If the consumer does requests that the supply of service begins during the cancellation period, the consumer may still cancel within the 14 day period but will be required to pay for the service on a pro rata basis. If the service has been fully performed before cancellation, the consumer will cease to have the right to cancel.

What are the implications of failing to give the required information?

1. If the required information about fees is not given to the consumer, he or she will not be liable for them;
2. The 14 day cancellation period is extended until either 14 days after the information is given or at 12 months, whichever is the earlier;
3. The trader will be guilty of an offence under Regulation 19 if it fails to give notice of the right to cancel and will be liable to a fine.

Conclusion

Agents would be advised to update their terms of business from June to make sure all of the information required and the notice of cancellation is included. The complete Regulations and schedules can be found here

Filed under: England & Wales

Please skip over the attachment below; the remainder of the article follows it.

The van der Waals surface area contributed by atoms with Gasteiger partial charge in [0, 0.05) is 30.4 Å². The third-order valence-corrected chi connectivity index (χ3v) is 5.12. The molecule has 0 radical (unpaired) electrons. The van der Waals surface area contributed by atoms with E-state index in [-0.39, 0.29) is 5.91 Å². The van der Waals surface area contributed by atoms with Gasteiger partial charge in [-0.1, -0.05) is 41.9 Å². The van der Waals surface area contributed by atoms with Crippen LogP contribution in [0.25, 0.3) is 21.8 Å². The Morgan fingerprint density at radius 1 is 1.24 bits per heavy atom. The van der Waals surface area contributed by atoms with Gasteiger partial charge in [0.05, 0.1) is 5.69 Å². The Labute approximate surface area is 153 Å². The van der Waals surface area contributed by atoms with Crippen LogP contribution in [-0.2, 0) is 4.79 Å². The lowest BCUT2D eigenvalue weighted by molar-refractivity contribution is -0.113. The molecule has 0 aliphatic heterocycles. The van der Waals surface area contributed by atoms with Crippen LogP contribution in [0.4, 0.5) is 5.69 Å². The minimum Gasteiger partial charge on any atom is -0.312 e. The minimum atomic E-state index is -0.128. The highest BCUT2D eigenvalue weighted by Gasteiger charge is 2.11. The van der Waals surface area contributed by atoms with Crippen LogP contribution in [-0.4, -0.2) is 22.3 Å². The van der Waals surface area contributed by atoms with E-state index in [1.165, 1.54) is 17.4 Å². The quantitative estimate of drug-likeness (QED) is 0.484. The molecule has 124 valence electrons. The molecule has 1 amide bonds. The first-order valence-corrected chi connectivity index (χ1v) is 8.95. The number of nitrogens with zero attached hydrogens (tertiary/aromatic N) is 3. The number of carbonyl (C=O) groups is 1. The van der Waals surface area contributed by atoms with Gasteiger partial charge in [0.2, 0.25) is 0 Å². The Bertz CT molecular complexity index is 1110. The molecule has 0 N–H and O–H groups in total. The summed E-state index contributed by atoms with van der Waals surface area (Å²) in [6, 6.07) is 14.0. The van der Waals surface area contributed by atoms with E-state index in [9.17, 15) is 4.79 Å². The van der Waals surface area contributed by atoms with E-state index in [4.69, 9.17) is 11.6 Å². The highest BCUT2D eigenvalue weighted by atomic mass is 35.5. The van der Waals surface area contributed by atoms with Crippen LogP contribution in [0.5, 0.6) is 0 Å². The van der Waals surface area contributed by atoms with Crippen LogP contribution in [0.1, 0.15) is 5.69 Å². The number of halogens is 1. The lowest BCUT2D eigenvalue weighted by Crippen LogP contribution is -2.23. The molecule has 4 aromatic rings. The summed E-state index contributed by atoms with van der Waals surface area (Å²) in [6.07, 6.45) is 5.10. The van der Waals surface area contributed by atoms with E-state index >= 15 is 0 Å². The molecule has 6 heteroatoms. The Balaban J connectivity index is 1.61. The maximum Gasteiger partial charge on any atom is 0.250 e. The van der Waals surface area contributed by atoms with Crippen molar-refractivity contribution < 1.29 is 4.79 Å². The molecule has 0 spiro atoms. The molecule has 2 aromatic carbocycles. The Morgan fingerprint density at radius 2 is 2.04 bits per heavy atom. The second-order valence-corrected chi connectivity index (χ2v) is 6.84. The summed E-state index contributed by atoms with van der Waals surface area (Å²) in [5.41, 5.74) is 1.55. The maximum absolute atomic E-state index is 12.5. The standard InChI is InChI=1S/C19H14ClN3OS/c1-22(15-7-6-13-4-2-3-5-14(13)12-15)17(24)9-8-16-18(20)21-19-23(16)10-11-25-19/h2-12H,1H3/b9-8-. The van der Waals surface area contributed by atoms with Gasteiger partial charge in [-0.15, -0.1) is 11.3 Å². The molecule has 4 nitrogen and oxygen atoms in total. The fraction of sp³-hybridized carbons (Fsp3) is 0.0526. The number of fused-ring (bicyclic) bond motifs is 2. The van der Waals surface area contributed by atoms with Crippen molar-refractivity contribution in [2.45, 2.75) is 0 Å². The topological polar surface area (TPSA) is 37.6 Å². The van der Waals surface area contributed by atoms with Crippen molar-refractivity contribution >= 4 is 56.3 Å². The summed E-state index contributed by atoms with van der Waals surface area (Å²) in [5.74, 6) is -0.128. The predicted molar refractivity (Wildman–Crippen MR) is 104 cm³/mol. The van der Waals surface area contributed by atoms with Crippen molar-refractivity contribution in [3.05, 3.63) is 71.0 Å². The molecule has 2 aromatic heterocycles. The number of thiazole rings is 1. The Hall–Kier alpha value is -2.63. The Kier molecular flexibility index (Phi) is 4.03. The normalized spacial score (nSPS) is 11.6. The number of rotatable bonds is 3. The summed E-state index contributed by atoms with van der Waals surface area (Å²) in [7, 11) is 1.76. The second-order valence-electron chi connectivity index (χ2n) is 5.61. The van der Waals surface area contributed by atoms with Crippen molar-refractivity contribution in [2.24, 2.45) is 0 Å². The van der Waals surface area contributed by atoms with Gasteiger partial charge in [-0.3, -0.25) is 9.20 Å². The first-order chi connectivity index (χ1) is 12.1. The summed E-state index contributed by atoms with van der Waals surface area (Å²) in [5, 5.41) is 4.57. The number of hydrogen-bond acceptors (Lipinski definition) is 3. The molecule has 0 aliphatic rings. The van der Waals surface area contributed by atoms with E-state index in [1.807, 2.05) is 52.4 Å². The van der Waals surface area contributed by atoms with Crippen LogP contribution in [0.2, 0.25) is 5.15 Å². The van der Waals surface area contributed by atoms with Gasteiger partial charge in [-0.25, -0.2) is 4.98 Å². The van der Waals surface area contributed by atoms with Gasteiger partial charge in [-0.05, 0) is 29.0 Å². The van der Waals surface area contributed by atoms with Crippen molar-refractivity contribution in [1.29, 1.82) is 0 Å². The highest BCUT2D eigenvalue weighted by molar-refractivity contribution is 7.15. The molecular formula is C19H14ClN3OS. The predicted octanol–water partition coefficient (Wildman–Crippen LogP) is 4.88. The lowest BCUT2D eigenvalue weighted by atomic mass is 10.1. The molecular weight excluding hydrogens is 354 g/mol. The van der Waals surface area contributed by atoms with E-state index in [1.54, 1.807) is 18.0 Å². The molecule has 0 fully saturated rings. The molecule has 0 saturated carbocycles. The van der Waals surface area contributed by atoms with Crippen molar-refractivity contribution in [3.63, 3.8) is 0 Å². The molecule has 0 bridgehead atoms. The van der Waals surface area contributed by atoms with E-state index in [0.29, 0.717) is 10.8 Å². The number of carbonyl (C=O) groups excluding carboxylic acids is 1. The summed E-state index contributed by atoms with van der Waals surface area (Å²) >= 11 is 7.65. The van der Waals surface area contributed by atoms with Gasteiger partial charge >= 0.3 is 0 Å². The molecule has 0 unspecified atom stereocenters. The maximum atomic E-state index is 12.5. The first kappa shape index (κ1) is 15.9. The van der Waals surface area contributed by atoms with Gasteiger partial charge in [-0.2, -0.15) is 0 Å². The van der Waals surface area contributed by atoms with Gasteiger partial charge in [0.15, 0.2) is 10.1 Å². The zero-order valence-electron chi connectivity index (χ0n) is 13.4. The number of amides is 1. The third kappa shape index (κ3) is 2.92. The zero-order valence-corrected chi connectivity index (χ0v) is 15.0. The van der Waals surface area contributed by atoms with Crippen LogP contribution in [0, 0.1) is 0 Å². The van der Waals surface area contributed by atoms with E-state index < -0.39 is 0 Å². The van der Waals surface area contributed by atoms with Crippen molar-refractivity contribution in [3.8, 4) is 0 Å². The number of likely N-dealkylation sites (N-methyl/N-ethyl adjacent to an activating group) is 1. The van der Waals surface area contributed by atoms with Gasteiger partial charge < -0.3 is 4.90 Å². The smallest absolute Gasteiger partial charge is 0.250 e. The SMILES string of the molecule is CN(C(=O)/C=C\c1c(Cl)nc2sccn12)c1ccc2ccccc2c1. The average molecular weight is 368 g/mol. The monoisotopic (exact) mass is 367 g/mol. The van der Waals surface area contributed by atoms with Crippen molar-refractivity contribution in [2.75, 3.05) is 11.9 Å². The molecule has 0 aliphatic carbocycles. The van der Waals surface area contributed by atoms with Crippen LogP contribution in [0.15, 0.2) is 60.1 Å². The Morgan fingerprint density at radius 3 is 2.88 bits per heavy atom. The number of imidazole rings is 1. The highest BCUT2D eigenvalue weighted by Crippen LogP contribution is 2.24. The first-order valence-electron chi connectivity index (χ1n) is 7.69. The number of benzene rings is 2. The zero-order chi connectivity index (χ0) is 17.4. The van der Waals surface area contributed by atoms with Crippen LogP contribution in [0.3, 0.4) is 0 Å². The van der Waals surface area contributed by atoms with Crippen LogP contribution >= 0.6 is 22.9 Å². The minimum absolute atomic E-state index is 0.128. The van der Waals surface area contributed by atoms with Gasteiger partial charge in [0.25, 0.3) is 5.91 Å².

Court Fees to Increase on 22 April 2014

In a move that has been described by the Civil Justice Council as “a tax on litigation”, HM Courts and Tribunals Service have announced that many Court fees will be significantly increased from 22 April 2014.

The fees for possession proceedings are subject to some of the highest increases with the fees for claims issued via the Court’s Possession Claims Online (PCOL) system to suffer a staggering rise from £100 to £250 and the fee for paper based claims to see a rise of in excess of 60% from £175 to £280.

There is a catalogue of other significant increases, which can be viewed on the court website. It has been approximated that all of the increases will boost Court revenue by approximately £200m.

Understandably there has been much criticism of the increases, which will undoubtedly considerably add to the cost of accessing justice for litigants.

Landlords may feel particularly hit in light of the need for a court order to recover possession, and especially since many local authorities will not re-house tenants until they have been formally evicted.

Filed under: England & Wales,